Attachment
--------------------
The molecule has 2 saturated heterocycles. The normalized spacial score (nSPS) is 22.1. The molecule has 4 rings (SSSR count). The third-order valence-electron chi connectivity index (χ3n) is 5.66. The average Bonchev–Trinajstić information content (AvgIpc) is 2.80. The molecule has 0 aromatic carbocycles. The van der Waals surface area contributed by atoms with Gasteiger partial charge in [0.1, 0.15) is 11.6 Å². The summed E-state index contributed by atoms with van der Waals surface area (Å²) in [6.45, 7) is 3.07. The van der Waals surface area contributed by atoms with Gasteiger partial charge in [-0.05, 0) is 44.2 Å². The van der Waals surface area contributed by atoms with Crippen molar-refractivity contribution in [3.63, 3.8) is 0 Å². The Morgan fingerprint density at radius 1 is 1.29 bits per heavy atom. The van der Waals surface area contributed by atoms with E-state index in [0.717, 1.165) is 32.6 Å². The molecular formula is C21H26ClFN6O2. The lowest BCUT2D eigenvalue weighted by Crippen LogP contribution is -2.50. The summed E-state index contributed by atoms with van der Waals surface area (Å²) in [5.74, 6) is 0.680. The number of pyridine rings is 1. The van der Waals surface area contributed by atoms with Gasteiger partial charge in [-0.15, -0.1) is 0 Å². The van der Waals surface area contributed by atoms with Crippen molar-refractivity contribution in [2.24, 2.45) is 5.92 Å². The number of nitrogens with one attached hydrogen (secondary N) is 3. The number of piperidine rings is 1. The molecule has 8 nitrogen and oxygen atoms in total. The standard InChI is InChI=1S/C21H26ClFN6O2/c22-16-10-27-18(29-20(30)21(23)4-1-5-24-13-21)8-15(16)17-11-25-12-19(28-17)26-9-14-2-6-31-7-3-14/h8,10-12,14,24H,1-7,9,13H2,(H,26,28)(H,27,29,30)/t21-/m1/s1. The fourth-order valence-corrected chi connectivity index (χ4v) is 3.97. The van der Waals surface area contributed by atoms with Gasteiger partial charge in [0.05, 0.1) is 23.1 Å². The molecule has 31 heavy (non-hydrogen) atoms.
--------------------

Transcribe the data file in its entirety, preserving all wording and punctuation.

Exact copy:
The molecule has 2 saturated heterocycles. The normalized spacial score (nSPS) is 22.1. The molecule has 4 rings (SSSR count). The third-order valence-electron chi connectivity index (χ3n) is 5.66. The average Bonchev–Trinajstić information content (AvgIpc) is 2.80. The molecule has 0 aromatic carbocycles. The van der Waals surface area contributed by atoms with Gasteiger partial charge in [0.1, 0.15) is 11.6 Å². The summed E-state index contributed by atoms with van der Waals surface area (Å²) in [6.45, 7) is 3.07. The van der Waals surface area contributed by atoms with Gasteiger partial charge in [-0.05, 0) is 44.2 Å². The van der Waals surface area contributed by atoms with Crippen molar-refractivity contribution in [3.63, 3.8) is 0 Å². The Morgan fingerprint density at radius 1 is 1.29 bits per heavy atom. The van der Waals surface area contributed by atoms with E-state index in [0.717, 1.165) is 32.6 Å². The molecular formula is C21H26ClFN6O2. The lowest BCUT2D eigenvalue weighted by Crippen LogP contribution is -2.50. The summed E-state index contributed by atoms with van der Waals surface area (Å²) in [5.74, 6) is 0.680. The number of pyridine rings is 1. The van der Waals surface area contributed by atoms with Gasteiger partial charge in [-0.15, -0.1) is 0 Å². The van der Waals surface area contributed by atoms with Crippen molar-refractivity contribution in [2.24, 2.45) is 5.92 Å². The number of nitrogens with one attached hydrogen (secondary N) is 3. The number of piperidine rings is 1. The molecule has 8 nitrogen and oxygen atoms in total. The standard InChI is InChI=1S/C21H26ClFN6O2/c22-16-10-27-18(29-20(30)21(23)4-1-5-24-13-21)8-15(16)17-11-25-12-19(28-17)26-9-14-2-6-31-7-3-14/h8,10-12,14,24H,1-7,9,13H2,(H,26,28)(H,27,29,30)/t21-/m1/s1. The fourth-order valence-corrected chi connectivity index (χ4v) is 3.97. The van der Waals surface area contributed by atoms with Gasteiger partial charge in [0.05, 0.1) is 23.1 Å². The molecule has 31 heavy (non-hydrogen) atoms.